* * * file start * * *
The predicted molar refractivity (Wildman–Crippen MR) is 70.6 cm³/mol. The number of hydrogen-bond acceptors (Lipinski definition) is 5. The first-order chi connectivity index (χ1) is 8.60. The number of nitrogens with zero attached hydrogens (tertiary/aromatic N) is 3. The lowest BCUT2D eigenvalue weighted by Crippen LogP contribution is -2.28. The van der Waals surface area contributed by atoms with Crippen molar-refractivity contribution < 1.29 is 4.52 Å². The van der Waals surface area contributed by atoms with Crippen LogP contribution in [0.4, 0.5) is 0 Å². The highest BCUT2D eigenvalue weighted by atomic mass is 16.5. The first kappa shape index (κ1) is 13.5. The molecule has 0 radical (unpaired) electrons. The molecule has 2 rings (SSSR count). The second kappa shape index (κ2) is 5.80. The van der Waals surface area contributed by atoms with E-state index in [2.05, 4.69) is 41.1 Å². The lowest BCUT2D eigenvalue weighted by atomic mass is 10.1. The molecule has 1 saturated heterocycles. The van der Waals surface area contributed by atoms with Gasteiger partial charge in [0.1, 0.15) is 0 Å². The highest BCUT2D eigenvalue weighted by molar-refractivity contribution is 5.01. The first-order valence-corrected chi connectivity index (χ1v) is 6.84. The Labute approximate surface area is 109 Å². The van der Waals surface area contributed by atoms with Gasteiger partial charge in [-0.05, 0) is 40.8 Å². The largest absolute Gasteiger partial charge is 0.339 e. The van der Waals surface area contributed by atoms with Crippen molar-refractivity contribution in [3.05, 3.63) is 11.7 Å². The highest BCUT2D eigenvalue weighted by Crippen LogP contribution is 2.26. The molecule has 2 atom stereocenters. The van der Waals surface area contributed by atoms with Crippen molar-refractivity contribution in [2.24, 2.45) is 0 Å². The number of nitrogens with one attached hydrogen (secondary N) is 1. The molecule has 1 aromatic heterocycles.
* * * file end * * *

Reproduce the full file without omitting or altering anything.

The predicted molar refractivity (Wildman–Crippen MR) is 70.6 cm³/mol. The number of hydrogen-bond acceptors (Lipinski definition) is 5. The first-order chi connectivity index (χ1) is 8.60. The number of nitrogens with zero attached hydrogens (tertiary/aromatic N) is 3. The lowest BCUT2D eigenvalue weighted by Crippen LogP contribution is -2.28. The van der Waals surface area contributed by atoms with Crippen molar-refractivity contribution < 1.29 is 4.52 Å². The van der Waals surface area contributed by atoms with Crippen LogP contribution in [0.4, 0.5) is 0 Å². The highest BCUT2D eigenvalue weighted by atomic mass is 16.5. The first kappa shape index (κ1) is 13.5. The molecule has 0 radical (unpaired) electrons. The molecule has 2 rings (SSSR count). The second kappa shape index (κ2) is 5.80. The van der Waals surface area contributed by atoms with E-state index in [2.05, 4.69) is 41.1 Å². The lowest BCUT2D eigenvalue weighted by atomic mass is 10.1. The molecule has 1 saturated heterocycles. The van der Waals surface area contributed by atoms with Gasteiger partial charge in [0.1, 0.15) is 0 Å². The highest BCUT2D eigenvalue weighted by molar-refractivity contribution is 5.01. The first-order valence-corrected chi connectivity index (χ1v) is 6.84. The Labute approximate surface area is 109 Å². The van der Waals surface area contributed by atoms with Gasteiger partial charge in [-0.05, 0) is 40.8 Å². The largest absolute Gasteiger partial charge is 0.339 e. The van der Waals surface area contributed by atoms with Crippen molar-refractivity contribution in [3.05, 3.63) is 11.7 Å². The highest BCUT2D eigenvalue weighted by Crippen LogP contribution is 2.26. The molecule has 2 atom stereocenters. The van der Waals surface area contributed by atoms with Crippen molar-refractivity contribution in [2.24, 2.45) is 0 Å². The number of nitrogens with one attached hydrogen (secondary N) is 1. The molecule has 1 aromatic heterocycles.